Zealandia – A Hidden Southern Continent Discovered After 375 Years

Where is Zealandia Located?

Zealandia – A  Hidden Southern Continent Discovered After 375 Years

After nearly four centuries, geoscientists have uncovered a lost continent that was hiding in plain sight. A small team of geologists and seismologists has created a refined map of the continent Zealandia, also known as Te Riu-a-Maui. The researchers compiled data from rock samples dredged from the seafloor to make the discovery, according to a report published in Tectonics journal.

Zealandia – A Vast Underwater Continent In The South Pacific

According to a BBC report, Zealandia is a massive continent spanning 4.9 million square kilometers, making it about six times the size of Madagascar. The scientists have confirmed there are 8 continents on Earth, with Zealandia being the smallest, thinnest and youngest.

The new southern continent is 94% underwater, with only a few islands peeking above the surface like New Zealand. “This is an example of how something very obvious can take a while to uncover,” said Andy Tulloch, a geologist at New Zealand’s GNS Science institute involved in the discovery.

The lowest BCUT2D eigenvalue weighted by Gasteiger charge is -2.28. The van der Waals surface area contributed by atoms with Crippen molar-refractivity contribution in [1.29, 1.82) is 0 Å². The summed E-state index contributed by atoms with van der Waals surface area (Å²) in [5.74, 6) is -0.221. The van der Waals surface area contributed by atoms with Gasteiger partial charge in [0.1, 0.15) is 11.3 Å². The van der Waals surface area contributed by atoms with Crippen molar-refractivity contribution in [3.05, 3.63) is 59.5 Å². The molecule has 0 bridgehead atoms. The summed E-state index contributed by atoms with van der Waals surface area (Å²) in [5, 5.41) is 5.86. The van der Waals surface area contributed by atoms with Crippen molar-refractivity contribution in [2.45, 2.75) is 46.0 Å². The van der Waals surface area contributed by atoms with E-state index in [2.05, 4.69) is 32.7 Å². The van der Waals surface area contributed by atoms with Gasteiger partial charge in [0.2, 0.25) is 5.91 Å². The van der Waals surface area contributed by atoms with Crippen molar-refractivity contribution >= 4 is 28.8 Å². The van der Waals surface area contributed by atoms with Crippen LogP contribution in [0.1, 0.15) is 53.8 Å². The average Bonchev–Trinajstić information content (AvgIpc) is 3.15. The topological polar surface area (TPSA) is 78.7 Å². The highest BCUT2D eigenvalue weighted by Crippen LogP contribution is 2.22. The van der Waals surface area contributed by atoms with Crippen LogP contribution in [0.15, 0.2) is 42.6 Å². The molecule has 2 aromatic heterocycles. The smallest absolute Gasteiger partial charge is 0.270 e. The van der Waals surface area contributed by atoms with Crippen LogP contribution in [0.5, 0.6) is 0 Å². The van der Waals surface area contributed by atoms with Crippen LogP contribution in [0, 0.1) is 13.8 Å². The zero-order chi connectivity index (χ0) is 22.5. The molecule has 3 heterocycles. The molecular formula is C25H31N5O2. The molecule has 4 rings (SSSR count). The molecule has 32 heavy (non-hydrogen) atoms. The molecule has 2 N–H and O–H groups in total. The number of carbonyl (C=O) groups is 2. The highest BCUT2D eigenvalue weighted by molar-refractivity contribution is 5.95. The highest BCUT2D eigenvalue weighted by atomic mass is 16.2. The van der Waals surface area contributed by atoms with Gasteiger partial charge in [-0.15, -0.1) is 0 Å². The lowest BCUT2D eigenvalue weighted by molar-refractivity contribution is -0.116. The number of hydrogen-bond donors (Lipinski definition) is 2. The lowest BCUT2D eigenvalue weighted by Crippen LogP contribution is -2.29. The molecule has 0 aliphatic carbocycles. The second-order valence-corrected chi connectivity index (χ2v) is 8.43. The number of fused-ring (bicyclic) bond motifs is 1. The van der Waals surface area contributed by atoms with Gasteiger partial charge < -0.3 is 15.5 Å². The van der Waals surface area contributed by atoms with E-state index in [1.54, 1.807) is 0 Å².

Studying Rocks And Sediments To Uncover A Hidden Continent

Experts say Zealandia has always been tricky to analyze since most of it is submerged under the ocean. Scientists are now inspecting rock and sediment samples brought up from the seafloor, primarily from drilling sites. Additional samples came from nearby islands.

An analysis published in Phys.org showed rock patterns in West Antarctica indicating a subduction zone near New Zealand’s Campbell Plateau. However, researchers did not find magnetic anomalies there, debunking theories around a strike-slip in the Campbell Fault.

The revised map spotlights the magmatic arc axis of Zealandia and other major geological characteristics.

Zealandia – Once Part Of The Ancient Supercontinent Gondwana

Around 550 million years ago, Zealandia was part of the ancient supercontinent Gondwana, comprising all southern hemisphere landmasses. Tectonic plate movements eventually broke Gondwana apart, leaving Zealandia detached and mostly submerged.

The research provides conclusive evidence that Zealandia is a distinct continent and sheds light on its formation and breakup from Gondwana. The continent’s isolation and submersion make it a unique case study for understanding continental evolution.